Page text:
Former Secaucus Mayor Dennis Elwell found guilty in FBI sting
After a day of deliberations, a federal jury reached a decision Wednesday afternoon in the bribery and extortion trial of former Secaucus Mayor Dennis Elwell.
The jury found Elwell guilty of the third charge - acceptance of a corrupt payment - and not guilty of the first two charges, conspiracy to commit extortion and attempted extortion.
Sentencing will be Nov. 15, 2011. However, Elwell’s attorney said he plans to appeal.
Elwell was among dozens of religious and political leaders snared by the FBI in 2009 in a sting operation in which a developer (who himself was facing fraud charges) met with various politicians and offered campaign donations in exchange for future help with development projects.
In his trial, Elwell said that he did take $10,000 cash from his friend, political associate Ronald Manzo, that came originally from the developer. The developer, Solomon Dwek, had told both men that he wanted to build a hotel in Secaucus.
But Elwell said he saw it as a possible campaign donation rather than any sort of bribe, and that Manzo had asked him to hold onto the money for him.
Manzo pleaded guilty to accepting the money last month and testified against Elwell in the trial.
For more on this story, read this weekend's Secaucus Reporter at hudsonreporter.com.
Crime-busting bill approved
State Sen. Nicholas Sacco’s bill to alter DNA testing requirements was approved by the Assembly on a 66 to 3 vote on Wednesday, June 29.
The bill would require individuals charged with committing certain violent crimes to submit a DNA sample which would then be entered into a database. The DNA is then compared to previous samples collected at unsolved crime scenes.
Under the current law, only convicted individuals must submit DNA samples.
“DNA sampling has the crime-fighting potential to be the 21st Century’s answer to fingerprinting,” said Sacco. “This technology is a tried and true method of either establishing a person’s innocence or cracking a previously unsolved case. By expanding the collection of DNA samples, we’re giving law enforcement an edge in the war on crime.”
Palisades Medical Center to host casino night
Palisades Medical Center’s fifth annual casino night will be held on Thursday, Aug. 25 at The Waterside Restaurant in North Bergen.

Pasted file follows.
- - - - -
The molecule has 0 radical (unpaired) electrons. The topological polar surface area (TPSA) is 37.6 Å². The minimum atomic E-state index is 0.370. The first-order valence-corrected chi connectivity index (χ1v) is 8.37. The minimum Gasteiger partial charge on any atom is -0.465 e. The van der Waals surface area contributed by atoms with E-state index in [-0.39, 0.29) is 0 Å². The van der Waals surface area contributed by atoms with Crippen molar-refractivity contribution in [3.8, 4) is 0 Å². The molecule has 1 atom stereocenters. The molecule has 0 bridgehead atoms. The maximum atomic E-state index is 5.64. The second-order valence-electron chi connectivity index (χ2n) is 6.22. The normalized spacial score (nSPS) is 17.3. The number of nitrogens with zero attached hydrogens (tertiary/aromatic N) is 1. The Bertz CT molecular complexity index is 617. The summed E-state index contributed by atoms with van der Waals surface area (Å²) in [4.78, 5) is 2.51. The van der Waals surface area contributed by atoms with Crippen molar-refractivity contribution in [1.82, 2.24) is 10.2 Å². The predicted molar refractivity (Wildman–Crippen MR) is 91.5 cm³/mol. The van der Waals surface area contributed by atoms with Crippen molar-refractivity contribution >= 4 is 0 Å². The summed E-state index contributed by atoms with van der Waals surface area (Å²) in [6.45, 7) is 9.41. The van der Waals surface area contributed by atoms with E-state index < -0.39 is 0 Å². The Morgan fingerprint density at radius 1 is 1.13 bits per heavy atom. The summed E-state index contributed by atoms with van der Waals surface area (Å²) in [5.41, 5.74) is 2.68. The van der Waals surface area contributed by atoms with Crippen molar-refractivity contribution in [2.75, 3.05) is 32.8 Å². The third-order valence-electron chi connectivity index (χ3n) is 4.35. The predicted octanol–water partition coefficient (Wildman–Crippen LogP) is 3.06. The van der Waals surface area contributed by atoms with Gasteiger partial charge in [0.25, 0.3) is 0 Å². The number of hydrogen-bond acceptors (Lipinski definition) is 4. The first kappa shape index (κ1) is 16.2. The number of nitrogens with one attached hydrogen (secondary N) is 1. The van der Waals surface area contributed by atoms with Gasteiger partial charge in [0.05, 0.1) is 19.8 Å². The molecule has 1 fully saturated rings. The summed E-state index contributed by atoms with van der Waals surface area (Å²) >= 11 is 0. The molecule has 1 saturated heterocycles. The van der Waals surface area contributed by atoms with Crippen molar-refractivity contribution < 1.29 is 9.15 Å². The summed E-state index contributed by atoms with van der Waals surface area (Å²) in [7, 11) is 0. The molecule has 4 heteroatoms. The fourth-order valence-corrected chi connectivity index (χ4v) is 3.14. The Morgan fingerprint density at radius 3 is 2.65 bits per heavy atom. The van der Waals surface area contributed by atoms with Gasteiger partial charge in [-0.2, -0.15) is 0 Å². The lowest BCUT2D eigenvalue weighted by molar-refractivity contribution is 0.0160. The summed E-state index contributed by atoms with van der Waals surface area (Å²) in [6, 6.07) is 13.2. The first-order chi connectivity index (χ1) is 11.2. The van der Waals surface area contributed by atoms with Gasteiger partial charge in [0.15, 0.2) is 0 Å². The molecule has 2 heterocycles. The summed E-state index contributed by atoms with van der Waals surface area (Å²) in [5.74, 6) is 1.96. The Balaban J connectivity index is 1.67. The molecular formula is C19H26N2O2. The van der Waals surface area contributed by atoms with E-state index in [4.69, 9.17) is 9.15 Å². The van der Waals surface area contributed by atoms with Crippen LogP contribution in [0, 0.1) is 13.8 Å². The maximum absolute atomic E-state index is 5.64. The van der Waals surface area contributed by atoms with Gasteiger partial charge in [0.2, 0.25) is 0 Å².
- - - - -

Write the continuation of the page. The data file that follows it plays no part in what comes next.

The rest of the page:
The event will kick off at 6 p.m. with an hour dinner, followed by gambling from 7 p.m. to 10:30 p.m. A raffle will take place afterwards.
Admission is $100 per person, which includes a buffet dinner with beer, wine, and soda, as well as $150 in casino chips. Table games will include Blackjack, Texas Hold ‘Em, Craps, Roulette, and more. Additional chips may be purchased throughout the evening, and guests will be able to redeem chips at the end of the event for raffle tickets.
Casino night is planned and organized by the Palisades Medical Center’s Auxiliary, a group of volunteers that works throughout the year to support the Palisades Medical Center Foundation. For tickets or information, call Denise Whitley at (201) 854-5011 or visit www.palisadesmedicalfoundation.org.
North Bergen to conduct dog census
North Bergen has spent about $9,360 in order to comply with a state law that calls for townships to conduct a dog census every two years. The town is within a small percentage of municipalities that actually conducts the census, since there is no penalty for failing to do so.
"Conducting the dog census offers several community benefits to North Bergen,” said town spokesman Philip Swibinski. “It increases the amount of licensed pets in the township, and license fees help pay for animal control services. Also, lost animals that are licensed and registered are much easier to locate. Finally, it also gives us a chance to inform pet owners of ordinances regarding animals, such as leash laws and cleaning up waste."
Woodcliff Community Church Opens Thrift Store
The Woodcliff Community Church at 7605 Palisade Ave. in North Bergen, announced the grand re-opening of the Thrift Store on Saturday, July 9.
The store will sell books, linens, and clothing for men, women, children, toddlers, and infants. All proceeds will go toward helping the church with its various ministries, such as the food pantry. It will be open the second and fourth Saturday of every month from 9 a.m. to 2 p.m.
Donations are accepted by appointment. Call (201) 869-4555 from 9 a.m. to 12 p.m. Monday through Saturday.